But such questions are relatively new for scientists and engineers in other fields. Some are calling for the same kinds of discussion that microbiologists organized in 1975 when the immense power of emerging knowledge of gene-splicing or recombinant DNA began to dawn on them.

As Dean observes, every geoengineering scheme so far envisioned “would inevitably produce environmental effects impossible to predict and impossible to undo.” The real question, then, involves the levels and types of risk are we willing to assume given different sets of circumstances and degrees of scientific uncertainty. Journalists need to explain and account for those variables in a variety of scenarios. Given a 50 percent chance of a one-foot rise in sea level by 2099, for example, is the public willing to take a 50 percent chance of precipitating an uncontrollable algal bloom in the oceans by fertilizing them with iron?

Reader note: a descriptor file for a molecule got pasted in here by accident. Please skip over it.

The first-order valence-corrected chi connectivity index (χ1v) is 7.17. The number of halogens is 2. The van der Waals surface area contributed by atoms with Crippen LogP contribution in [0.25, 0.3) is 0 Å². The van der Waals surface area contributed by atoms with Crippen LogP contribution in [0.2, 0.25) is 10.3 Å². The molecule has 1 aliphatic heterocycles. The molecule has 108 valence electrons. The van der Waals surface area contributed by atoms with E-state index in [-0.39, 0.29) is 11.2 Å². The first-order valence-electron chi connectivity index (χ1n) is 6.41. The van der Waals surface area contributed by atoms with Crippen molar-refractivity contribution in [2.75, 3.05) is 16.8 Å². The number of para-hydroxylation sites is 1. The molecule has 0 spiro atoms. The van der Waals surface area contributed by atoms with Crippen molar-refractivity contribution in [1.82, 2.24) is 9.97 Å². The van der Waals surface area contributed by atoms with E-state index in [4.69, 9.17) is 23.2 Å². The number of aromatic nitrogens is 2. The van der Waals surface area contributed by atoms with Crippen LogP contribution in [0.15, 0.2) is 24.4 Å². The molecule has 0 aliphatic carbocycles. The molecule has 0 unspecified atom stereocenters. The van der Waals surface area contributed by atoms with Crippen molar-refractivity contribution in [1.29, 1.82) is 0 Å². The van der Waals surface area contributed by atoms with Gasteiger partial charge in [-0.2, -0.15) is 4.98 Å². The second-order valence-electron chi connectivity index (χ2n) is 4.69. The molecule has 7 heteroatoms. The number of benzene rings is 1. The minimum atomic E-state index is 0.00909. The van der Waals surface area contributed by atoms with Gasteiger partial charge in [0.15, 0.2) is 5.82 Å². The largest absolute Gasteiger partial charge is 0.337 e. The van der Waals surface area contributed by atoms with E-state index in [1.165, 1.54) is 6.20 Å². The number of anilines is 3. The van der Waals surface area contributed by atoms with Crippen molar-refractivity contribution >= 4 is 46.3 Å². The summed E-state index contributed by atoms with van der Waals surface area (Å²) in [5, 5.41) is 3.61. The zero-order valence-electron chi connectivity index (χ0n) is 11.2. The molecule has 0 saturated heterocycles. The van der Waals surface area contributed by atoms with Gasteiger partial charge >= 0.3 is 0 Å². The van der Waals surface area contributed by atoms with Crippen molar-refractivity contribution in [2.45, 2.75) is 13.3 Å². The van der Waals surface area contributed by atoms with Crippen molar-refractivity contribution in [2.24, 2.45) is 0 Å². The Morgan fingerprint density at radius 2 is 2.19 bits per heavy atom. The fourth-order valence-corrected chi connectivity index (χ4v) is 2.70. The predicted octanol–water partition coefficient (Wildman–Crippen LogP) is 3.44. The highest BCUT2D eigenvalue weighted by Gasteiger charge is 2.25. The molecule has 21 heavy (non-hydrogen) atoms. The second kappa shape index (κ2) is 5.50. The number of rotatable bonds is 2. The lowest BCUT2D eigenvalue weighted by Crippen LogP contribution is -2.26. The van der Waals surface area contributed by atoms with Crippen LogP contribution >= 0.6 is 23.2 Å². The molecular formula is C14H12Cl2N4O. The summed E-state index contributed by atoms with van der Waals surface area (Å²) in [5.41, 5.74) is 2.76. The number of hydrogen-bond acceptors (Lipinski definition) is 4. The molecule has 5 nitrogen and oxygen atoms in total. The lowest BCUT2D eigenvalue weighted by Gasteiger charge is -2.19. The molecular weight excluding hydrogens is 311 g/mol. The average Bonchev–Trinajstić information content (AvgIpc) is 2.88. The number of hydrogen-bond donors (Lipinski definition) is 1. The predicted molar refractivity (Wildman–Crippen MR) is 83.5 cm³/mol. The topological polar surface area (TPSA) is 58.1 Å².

Actually, and fortunately, we haven’t come to the point where the public, or journalists, must really turn to such endgame questions. One of the most interesting points that Dean makes in her column is that scientists are still grappling with the ramifications of even broaching certain studies:

…[R]esearchers working in geoengineering say the worry that if people realize there are possible technical fixes for global warming, they will feel less urgency about reducing greenhouse gas emissions… On the other hand, some climate scientists argue that if people realized such drastic measures were on the horizon, they would be frightened enough to reduce their collective carbon footprint. Still others say that, given the threat global warming poses to the planet, it would be unethical not embark on the work needed to engineer possible remedies…